Tuesday, January 18, 2011

Shaving Down Your Monthly Bills

When I started planning out regular savings, I created a budget and took a hard look at it. A lot of things were fixed monthly expenses, and (as luck would have it) they all seemed to go up a few bucks more due to yearly increases right after I had written my budget down. It was disheartening! So I started taking a look to see if there was anything that could be done about them

The first bill I tackled was our cell phone plans. I had the (pretty good, actually) 450 minute Any Mobile, Anytime plan with Sprint for $69.99. I had already downgraded from my $99.99 Simply Everything plan and it had worked out great. We don't have a land line at home, and neither do most of my friends. Even when I'm calling my parents, it's typically easier to get hold of them if I call one of their cell phones. This plan had unlimited minutes when calling any cell phone, as well as an unlimited web and text package. It was perfect for me.

But I digress. It wasn't a family plan with my husband. Meanwhile, the hubby was paying $79.99 for a 1500 minute plan with T-Mobile, but really using a lot less than 1500 - especially when you took into account the number of minutes we were wasting on phone calls to each other when those minutes would be unlimited if we were on the same plan. My other big phone friend is my mother - also on T-Mobile, meaning I'd hardly use any minutes at all if we were all with the same network. I knew we were missing out on some savings, meager though they might be, by not combining.

When the iPhone 4 came out, my very generous co-worker gave me his old iPhone. I patiently awaited this knowing that it didn't make sense for me to switch phone carriers if I had to buy a brand new phone that I really didn't need (my beloved BlackBerry was working fine). My husband dutifully unlocked the iPhone for me, and I got set up with T-Mobile. Having carefully monitored our minute usage over a few months, I decided to stay with a 1500 minute plan even though we were sharing. We have unlimited text and data for $119.99 a month. Unfortunately, I see now that they've bumped that price point down to 200 MB of data - unlimited is $40 more! We're lucky we got in when we did. It's worked out to $30/month savings for us.

I also took a look at our Comcast Cable bill. I loathe this bill. (Isn't cable TV an unalienable right? No? Oh.) I guess the real reason that I loathe it is that they are constantly telling me - via friendly salesman knocks on the door while I'm in the middle of cooking dinner) that if I get cable, internet AND phone I could be saving money over my plan now. And it isn't true! Sure, the base rate is cheaper than the chunk of change automatically charged to my card every month, but that's because it includes tax! Marketing campaigns like this really get under my skin.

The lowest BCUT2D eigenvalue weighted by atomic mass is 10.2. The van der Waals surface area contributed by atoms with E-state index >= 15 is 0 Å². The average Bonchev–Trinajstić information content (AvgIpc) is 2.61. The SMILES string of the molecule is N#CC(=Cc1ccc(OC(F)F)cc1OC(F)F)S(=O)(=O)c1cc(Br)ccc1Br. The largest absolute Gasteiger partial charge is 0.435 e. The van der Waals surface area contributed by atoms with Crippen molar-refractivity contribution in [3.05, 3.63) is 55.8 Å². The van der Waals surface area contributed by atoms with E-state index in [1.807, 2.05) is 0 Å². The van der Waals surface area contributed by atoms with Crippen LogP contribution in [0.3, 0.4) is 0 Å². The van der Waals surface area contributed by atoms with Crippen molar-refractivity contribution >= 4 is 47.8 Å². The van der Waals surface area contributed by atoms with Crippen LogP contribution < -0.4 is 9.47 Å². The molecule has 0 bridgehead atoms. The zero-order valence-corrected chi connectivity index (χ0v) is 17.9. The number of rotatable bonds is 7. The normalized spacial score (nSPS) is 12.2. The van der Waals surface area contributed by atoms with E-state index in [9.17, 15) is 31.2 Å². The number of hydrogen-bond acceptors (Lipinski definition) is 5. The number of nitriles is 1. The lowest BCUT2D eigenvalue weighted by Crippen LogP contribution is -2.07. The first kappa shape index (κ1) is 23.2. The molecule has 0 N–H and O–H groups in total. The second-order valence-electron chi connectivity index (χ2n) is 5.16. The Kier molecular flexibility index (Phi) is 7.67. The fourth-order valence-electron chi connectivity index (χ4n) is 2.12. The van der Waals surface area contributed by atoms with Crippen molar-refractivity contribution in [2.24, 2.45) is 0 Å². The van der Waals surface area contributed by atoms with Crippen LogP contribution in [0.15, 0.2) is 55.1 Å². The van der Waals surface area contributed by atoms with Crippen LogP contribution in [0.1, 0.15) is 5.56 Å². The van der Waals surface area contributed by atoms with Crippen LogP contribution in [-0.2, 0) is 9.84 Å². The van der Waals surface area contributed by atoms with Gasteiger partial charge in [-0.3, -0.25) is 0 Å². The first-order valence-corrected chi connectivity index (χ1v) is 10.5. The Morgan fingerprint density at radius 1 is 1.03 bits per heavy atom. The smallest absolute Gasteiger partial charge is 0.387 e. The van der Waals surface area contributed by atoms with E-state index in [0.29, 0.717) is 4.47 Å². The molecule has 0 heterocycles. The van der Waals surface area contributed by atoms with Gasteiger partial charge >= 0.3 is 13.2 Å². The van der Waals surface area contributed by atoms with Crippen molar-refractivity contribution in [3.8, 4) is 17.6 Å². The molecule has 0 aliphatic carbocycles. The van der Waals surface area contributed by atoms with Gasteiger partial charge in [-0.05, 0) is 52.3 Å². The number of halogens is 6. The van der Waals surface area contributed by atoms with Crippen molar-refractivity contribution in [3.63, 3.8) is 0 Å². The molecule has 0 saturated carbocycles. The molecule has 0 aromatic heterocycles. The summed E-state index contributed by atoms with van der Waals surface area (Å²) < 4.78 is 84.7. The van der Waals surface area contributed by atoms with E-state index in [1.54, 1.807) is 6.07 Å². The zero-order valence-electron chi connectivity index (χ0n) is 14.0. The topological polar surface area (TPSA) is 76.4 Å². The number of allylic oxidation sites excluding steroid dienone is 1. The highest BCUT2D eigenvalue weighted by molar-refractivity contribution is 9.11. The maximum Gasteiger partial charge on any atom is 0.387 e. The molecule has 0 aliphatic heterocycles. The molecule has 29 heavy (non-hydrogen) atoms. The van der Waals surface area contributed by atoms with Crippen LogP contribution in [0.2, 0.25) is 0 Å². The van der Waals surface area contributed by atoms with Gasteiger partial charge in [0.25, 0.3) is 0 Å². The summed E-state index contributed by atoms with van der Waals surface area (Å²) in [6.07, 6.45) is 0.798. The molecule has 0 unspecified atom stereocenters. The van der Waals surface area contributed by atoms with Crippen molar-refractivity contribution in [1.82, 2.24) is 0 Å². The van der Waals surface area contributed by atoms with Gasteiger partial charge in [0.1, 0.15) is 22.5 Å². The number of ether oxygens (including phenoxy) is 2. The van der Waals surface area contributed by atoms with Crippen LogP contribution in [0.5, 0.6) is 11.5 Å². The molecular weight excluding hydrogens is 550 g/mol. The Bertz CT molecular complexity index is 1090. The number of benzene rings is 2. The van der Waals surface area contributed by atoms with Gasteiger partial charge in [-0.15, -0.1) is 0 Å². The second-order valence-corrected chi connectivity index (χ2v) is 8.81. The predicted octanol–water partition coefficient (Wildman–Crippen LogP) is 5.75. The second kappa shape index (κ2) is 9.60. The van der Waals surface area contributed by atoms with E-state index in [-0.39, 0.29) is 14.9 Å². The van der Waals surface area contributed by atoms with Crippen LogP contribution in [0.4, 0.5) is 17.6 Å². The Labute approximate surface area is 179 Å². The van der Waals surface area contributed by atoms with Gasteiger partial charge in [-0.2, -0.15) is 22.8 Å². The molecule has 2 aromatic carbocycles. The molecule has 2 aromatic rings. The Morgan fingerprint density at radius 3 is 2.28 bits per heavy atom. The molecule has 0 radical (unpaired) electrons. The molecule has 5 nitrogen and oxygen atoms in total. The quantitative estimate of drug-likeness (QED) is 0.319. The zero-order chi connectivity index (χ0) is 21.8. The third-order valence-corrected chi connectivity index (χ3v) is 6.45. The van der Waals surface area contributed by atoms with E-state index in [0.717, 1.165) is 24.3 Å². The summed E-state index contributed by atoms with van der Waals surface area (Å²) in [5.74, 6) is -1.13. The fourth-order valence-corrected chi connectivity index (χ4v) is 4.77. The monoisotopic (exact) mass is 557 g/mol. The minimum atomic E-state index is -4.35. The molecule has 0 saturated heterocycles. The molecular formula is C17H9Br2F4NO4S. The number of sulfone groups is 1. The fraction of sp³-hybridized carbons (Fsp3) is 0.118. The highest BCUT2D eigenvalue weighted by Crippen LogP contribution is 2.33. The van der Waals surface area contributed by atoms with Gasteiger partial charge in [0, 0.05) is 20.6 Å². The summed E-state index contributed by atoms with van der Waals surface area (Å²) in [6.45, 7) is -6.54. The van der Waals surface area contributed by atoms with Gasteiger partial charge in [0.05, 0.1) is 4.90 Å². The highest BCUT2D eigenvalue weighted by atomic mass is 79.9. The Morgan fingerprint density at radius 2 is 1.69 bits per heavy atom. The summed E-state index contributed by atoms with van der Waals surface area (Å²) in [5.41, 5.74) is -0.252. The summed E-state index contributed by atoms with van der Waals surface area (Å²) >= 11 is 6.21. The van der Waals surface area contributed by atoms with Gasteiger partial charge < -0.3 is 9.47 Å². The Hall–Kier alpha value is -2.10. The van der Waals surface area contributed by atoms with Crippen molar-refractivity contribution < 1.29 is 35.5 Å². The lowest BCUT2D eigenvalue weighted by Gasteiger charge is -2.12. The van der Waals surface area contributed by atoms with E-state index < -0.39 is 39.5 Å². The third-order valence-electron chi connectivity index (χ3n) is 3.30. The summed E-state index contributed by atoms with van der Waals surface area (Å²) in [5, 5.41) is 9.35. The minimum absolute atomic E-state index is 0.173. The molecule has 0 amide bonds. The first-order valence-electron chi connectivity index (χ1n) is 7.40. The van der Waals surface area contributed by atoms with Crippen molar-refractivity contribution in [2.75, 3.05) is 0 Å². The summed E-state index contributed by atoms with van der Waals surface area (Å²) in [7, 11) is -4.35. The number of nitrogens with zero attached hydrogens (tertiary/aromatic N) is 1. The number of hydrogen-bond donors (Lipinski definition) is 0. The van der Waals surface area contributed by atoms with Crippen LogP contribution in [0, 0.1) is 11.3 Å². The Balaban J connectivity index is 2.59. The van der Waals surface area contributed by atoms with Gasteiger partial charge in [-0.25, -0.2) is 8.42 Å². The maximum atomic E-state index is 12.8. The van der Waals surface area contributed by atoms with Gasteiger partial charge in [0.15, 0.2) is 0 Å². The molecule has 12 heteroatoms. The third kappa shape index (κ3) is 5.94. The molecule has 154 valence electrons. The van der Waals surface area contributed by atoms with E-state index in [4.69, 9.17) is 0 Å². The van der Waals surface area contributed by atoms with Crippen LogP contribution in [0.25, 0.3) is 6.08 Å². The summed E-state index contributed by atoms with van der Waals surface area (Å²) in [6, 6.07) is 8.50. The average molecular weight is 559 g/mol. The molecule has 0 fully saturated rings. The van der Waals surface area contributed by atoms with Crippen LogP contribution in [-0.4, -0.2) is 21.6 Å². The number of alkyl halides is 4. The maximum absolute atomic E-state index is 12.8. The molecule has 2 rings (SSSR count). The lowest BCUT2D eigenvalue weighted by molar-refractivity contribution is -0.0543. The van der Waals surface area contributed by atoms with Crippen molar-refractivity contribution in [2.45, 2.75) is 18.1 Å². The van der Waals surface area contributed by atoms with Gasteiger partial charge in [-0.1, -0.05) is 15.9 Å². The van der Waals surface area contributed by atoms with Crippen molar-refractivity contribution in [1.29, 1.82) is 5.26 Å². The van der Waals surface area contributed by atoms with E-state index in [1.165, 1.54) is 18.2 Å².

Unfortunately my husband has this really cool media computer that we have hooked up to a projection screen that was rendered useless after the switch to digital. We needed another box. I finally acquiesced. He had traded hard labor for both the computer and the projector and screen, and it seemed kind of cruel to deny him the necessary equipment to keep it running. Unfortunately, I was feeling kind of crabby about it and made him make the phone call to Comcast, who talked him into changing our plan over to the Better! More Channels! Phone! Inexplicably Cheaper! but not actually cheaper plan. When I got the first bill I immediately called and switched back.

In a twist of fate (Comcast Karma, perhaps?) the 3 month discount they gave us on our boxes with the new plan stuck around when I switched to our old plan. Then, after three months past the discounts came off and our yearly billing bump hit at the same time. I frowned at the bill angrily. I realized we were paying $7 a month to rent a modem. This wasn't exactly news, but it was the first time I considered how stupid this was. A quick search of the internetz lead me to a list of compatible modems, one of which I found on eBay for $30 with free shipping. The phone call to Comcast to set it up was one of the easiest dealings I've ever had with them. In another twist of fate, the cable box attached to the media computer inexplicably stopped working. I returned our old modem and the box and knocked $15 off my bill (and gained a hard cell at the Comcast return offices from a salesman who was concerned about me "downgrading" my services). Had I not been returning the modem, I probably would have put off returning the useless box for months, losing $8 every month. The hassle of one afternoon in line saved me $180 a year (minus the initial $30 investment).

What bills can you take a look at and tackle? Are you paying for more mobile time than you need, or a land line that you never use? Are you over-insured, or paying for a gym membership you don't use? We also cut down and then cut out our never used Netflix account, and I bumped up my health insurance deductible. It's amazing how those pennies really add up!

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